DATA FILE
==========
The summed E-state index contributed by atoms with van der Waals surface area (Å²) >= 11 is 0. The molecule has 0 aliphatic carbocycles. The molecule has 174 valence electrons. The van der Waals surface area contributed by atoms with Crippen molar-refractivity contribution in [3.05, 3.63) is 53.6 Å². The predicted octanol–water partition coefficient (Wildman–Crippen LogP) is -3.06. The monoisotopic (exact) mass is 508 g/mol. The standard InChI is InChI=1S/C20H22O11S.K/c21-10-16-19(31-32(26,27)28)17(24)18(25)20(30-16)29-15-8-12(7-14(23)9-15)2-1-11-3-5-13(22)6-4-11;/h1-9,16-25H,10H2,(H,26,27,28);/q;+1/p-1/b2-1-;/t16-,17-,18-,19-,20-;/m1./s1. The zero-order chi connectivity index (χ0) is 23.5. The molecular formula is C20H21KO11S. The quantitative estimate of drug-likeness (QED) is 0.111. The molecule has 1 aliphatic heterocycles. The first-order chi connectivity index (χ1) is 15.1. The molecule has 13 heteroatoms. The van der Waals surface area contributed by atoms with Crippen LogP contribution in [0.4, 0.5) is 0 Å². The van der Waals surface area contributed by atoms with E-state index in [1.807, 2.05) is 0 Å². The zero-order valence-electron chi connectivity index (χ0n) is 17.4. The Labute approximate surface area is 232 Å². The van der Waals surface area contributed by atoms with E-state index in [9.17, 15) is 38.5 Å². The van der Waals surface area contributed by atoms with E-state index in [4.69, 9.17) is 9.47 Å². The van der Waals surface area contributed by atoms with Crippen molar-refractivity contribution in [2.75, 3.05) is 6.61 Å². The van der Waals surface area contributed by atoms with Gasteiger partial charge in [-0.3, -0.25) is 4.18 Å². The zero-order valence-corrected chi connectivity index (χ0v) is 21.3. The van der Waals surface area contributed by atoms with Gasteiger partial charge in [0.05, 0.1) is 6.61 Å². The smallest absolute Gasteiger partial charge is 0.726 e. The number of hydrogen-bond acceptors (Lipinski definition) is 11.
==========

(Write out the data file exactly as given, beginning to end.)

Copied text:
The summed E-state index contributed by atoms with van der Waals surface area (Å²) >= 11 is 0. The molecule has 0 aliphatic carbocycles. The molecule has 174 valence electrons. The van der Waals surface area contributed by atoms with Crippen molar-refractivity contribution in [3.05, 3.63) is 53.6 Å². The predicted octanol–water partition coefficient (Wildman–Crippen LogP) is -3.06. The monoisotopic (exact) mass is 508 g/mol. The standard InChI is InChI=1S/C20H22O11S.K/c21-10-16-19(31-32(26,27)28)17(24)18(25)20(30-16)29-15-8-12(7-14(23)9-15)2-1-11-3-5-13(22)6-4-11;/h1-9,16-25H,10H2,(H,26,27,28);/q;+1/p-1/b2-1-;/t16-,17-,18-,19-,20-;/m1./s1. The zero-order chi connectivity index (χ0) is 23.5. The molecular formula is C20H21KO11S. The quantitative estimate of drug-likeness (QED) is 0.111. The molecule has 1 aliphatic heterocycles. The first-order chi connectivity index (χ1) is 15.1. The molecule has 13 heteroatoms. The van der Waals surface area contributed by atoms with Crippen LogP contribution in [0.4, 0.5) is 0 Å². The van der Waals surface area contributed by atoms with E-state index in [1.807, 2.05) is 0 Å². The zero-order valence-electron chi connectivity index (χ0n) is 17.4. The Labute approximate surface area is 232 Å². The van der Waals surface area contributed by atoms with E-state index in [9.17, 15) is 38.5 Å². The van der Waals surface area contributed by atoms with E-state index in [4.69, 9.17) is 9.47 Å². The van der Waals surface area contributed by atoms with Crippen molar-refractivity contribution in [2.75, 3.05) is 6.61 Å². The van der Waals surface area contributed by atoms with Gasteiger partial charge in [-0.3, -0.25) is 4.18 Å². The zero-order valence-corrected chi connectivity index (χ0v) is 21.3. The van der Waals surface area contributed by atoms with Gasteiger partial charge in [0.05, 0.1) is 6.61 Å². The smallest absolute Gasteiger partial charge is 0.726 e. The number of hydrogen-bond acceptors (Lipinski definition) is 11.